Looks like McCartney 3, 2, 1 is not a winner. I don’t want to spoil the party, but the fact of the matter is that there isn’t much here to write home to grandma about.
Don’t buy into the hype, and know that all this comes from a fan on a Ripley’s-like level. The best thing about this whole snoozefest is McCartney’s Look, which borrows heavily from that of Paul Weller. Like Weller’s, it succeeds, and that’s saying a lot. Most geriatric rockers who opt for that kind of thing fail miserably. Those two pull it off. Kudos to the both of you.
What you get with McCartney 3, 2, 1 is 3 black and white turd-polished hours of a humble Rick Rubin (the Captain Lou Albano thing is getting old by the way ) encouraging McCartney’s telling of the same stories we’ve heard over and over again, once fascinating stories ruined by repeated retellings. If you’re looking for something truly revelatory, check out the interviews on YouTube with tape engineer Geoff Emerick and assistant Richard Lush. Emerick, surprisingly, doesn’t recall any of the Beatles mentioning anything about the Beach Boys’ Pet Sounds during his time with the group in or out of the studio. I always thought it was interesting how McCartney’s holy grail opinion of the LP kicked in around the same time as the mass-media revisitation of Pet Sounds in the early 1990s. Maybe McCartney’s Catholic upbringing got the better of him, and he decided to do an unhinged Brian Wilson a big favor by giving it his stamp of approval. (Honestly, is Pet Sounds that good, like Revolver good?)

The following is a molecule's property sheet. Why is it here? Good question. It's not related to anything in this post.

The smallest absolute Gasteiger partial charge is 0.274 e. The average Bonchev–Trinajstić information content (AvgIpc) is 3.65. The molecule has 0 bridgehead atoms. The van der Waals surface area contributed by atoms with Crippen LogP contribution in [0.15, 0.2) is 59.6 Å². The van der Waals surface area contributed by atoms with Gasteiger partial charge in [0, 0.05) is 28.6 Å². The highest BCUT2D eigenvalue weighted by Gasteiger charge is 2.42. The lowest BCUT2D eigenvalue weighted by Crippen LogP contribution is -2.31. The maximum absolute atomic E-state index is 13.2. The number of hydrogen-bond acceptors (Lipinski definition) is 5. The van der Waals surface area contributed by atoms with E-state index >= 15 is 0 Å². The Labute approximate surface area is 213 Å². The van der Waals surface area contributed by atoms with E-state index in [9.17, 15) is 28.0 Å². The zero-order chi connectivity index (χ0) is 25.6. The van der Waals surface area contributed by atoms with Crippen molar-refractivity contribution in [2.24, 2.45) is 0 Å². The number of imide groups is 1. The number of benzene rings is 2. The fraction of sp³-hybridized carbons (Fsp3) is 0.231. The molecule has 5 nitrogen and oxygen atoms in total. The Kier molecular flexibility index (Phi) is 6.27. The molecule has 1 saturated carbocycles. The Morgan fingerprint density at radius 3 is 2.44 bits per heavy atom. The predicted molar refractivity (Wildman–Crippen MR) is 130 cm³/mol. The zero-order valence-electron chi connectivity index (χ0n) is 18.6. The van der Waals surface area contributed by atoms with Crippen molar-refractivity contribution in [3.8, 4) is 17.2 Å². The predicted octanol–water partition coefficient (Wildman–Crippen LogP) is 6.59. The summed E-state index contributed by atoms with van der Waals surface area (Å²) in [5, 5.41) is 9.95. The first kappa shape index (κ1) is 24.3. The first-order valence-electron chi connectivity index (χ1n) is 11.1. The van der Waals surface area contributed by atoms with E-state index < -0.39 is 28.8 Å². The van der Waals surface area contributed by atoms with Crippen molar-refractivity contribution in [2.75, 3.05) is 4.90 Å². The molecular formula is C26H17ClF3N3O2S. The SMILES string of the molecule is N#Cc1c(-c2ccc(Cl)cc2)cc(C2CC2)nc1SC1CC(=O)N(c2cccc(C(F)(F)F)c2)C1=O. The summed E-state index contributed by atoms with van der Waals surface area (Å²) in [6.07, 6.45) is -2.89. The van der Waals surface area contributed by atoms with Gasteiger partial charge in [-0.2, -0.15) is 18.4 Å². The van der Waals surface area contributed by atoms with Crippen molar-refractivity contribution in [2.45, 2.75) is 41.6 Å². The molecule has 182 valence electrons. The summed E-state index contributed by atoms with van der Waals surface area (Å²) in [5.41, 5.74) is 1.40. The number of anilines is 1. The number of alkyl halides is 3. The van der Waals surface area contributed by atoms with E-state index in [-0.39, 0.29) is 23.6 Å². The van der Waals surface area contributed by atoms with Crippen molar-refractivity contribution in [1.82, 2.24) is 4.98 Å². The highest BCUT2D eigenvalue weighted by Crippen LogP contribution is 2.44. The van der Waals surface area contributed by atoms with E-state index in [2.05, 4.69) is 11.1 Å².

Time will tell if all that’s true or not, especially if Mark Lewisohn is once again given permission from Apple to research its trove of tapes, films, and documents, which leads me to the real point of this critique/rant. What McCartney has served up post Band on the Run has been of marginal quality, entertaining at best, embarrassing at worst. What he’s done artistically for the last 45 years or so hasn’t been that much different from your average Joe’s continual weekly bowling nights. They’re fun, but they don’t add up to a whole lot.
Not so with McCartney’s work with the Beatles. It’s a body of work that would give God’s creation of the world a run for its money. And because of that, the story behind it deserves an attention to detail nothing short of The Rise and Fall of the Roman Empire. Mark Lewisohn has proved time and time again that he is indeed the man for the job. So Paul, I beseech thee, do something really worthwhile and memorable for the first time in such a long time. Give Mark back the keys to the kingdom so he can complete his Beatles trilogy in order that your otherworldly legacy will be laid out with all the painstaking precision and objectivity it so deserves.